CRISIS in Zimbabwe Coalition notes with grave concern, misinformed and self-fulfilling sentiments from senior government officials over the work of the coalition.
The coalition’s co-ordinating committee, the coalition’s highest decision-making body outside the annual general meeting, held a meeting on May 7, 2021 and issued a communiqué.
The communiqué, among other things, encouraged Zimbabweans to remain vigilant in light of the erosion of democracy as characterised by the ongoing judicial capture, an imperial presidency and a de facto one-party State.
While the coalition expected a policy response from the State, the “criminalisation” of civic work by senior government officers elicits civic education.
Presidential spokesperson George Charamba declared war on the coalition, accusing it of pursuing a regime change agenda.
Using his @jamwanda2 Twitter handle, Charamba said, “Uhuuuu!!! It’s making sense now!!! Ida hondo yacho; taigamuchira!!!!! ICHO!!!!!”
Loosely translated, Charamba implied that the State was prepared for a war with the coalition following resolutions by the coalition’s co-ordinating committee to defend democracy in Zimbabwe.
The director for media services in the Information ministry, Anywhere Mutambudzi weighed in, largely posing two questions: (i) Why the coalition engages former liberation movements within the Southern African Development Community (Sadc)? (ii) Who funds the crisis coalition?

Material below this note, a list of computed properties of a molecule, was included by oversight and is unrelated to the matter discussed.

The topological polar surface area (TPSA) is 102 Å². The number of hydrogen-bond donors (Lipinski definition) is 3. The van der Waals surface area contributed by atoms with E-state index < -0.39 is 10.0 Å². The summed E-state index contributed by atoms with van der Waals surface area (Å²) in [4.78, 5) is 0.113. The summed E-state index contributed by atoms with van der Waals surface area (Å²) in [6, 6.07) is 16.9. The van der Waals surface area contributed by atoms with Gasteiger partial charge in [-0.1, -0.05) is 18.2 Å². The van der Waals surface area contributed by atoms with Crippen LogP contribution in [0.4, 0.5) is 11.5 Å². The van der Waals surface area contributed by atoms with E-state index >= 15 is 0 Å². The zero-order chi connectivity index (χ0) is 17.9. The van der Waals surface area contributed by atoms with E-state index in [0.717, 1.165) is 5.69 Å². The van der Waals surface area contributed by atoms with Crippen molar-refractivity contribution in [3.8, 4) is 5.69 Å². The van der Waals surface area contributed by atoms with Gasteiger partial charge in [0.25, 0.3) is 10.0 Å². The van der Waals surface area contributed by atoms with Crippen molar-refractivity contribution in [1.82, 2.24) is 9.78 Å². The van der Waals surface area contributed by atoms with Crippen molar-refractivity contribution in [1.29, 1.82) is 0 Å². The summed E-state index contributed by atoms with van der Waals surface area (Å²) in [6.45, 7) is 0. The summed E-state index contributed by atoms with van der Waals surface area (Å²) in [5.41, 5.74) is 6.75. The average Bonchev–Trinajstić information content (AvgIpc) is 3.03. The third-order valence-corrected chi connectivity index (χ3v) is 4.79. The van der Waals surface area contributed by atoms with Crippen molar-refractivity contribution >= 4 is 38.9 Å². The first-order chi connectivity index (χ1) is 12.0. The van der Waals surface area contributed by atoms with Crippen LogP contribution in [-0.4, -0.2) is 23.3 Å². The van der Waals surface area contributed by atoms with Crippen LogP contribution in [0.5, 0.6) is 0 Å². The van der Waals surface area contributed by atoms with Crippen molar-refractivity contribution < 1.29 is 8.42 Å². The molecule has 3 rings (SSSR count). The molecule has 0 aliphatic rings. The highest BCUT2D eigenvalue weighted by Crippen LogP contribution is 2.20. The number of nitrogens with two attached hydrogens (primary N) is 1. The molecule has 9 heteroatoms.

For the record, the coalition’s objective is to see a just, democratic and inclusive Zimbabwe whose citizens live happily without political, gender, sex, class, ethnic and or racial prejudice.
The coalition maintains that there is a deep governance crisis in Zimbabwe, which, unfortunately, has taken a tail-spin towards a full-blown one-party State since the coup of November
The default status of the people of Zimbabwe is because of fear of the State as said by the late Vice-President Joshua Mqabuko Nkomo in 1984, that, “… the people of Zimbabwe live in fear, not of enemies, but their own government”.
The militarisation of key State institutions, party-State conflation, high levels corruption characterised by catch and release, politicisation of the Judiciary, contested electoral outcomes and the disregard of the spirit of constitutionalism, among other ills, are a common pattern in contemporary Zimbabwe.
The November 2017 military coup, besides plunging Zimbabwe into a constitutional crisis, led to a deeper legitimacy crisis that was worsened by the 2018 elections that failed the credibility test.
The Zanu PF leadership had a window of opportunity to reform the country, unite people across political divides and build a nation by healing and dealing with past injustices.
Rather, the coup administration declared an intention to exclude citizens from their second republic project and declared the post-Robert Mugabe transition as “chinhu chedu” — our thing.
And in August 2018, about nine people lost their lives when government unleashed the army against citizens protesting over electoral theft.
In January 2019, an estimated 12 people were shot in cold blood following protests over the continued economic decline in Zimbabwe.
Cases of rape and abduction were recorded as well.